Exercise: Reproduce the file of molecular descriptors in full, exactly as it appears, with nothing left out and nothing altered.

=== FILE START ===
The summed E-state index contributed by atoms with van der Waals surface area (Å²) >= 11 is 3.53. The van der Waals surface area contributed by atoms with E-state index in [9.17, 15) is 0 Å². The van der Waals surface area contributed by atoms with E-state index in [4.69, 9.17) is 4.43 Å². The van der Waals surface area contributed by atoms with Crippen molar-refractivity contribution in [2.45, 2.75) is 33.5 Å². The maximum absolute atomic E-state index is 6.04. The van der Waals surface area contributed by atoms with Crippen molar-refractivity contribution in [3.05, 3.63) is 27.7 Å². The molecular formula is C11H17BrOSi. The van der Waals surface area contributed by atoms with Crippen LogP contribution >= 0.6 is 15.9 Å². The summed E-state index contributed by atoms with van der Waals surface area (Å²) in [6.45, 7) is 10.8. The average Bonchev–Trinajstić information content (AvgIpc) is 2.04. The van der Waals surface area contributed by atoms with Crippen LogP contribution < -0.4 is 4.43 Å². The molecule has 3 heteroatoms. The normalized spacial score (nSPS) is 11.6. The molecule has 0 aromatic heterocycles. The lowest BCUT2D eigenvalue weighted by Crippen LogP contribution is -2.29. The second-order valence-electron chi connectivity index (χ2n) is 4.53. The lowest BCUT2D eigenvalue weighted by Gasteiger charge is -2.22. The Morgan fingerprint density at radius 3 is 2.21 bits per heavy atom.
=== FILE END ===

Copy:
The summed E-state index contributed by atoms with van der Waals surface area (Å²) >= 11 is 3.53. The van der Waals surface area contributed by atoms with E-state index in [9.17, 15) is 0 Å². The van der Waals surface area contributed by atoms with E-state index in [4.69, 9.17) is 4.43 Å². The van der Waals surface area contributed by atoms with Crippen molar-refractivity contribution in [2.45, 2.75) is 33.5 Å². The maximum absolute atomic E-state index is 6.04. The van der Waals surface area contributed by atoms with Crippen molar-refractivity contribution in [3.05, 3.63) is 27.7 Å². The molecular formula is C11H17BrOSi. The van der Waals surface area contributed by atoms with Crippen LogP contribution >= 0.6 is 15.9 Å². The summed E-state index contributed by atoms with van der Waals surface area (Å²) in [6.45, 7) is 10.8. The average Bonchev–Trinajstić information content (AvgIpc) is 2.04. The van der Waals surface area contributed by atoms with Crippen LogP contribution < -0.4 is 4.43 Å². The molecule has 3 heteroatoms. The normalized spacial score (nSPS) is 11.6. The molecule has 0 aromatic heterocycles. The lowest BCUT2D eigenvalue weighted by Crippen LogP contribution is -2.29. The second-order valence-electron chi connectivity index (χ2n) is 4.53. The lowest BCUT2D eigenvalue weighted by Gasteiger charge is -2.22. The Morgan fingerprint density at radius 3 is 2.21 bits per heavy atom.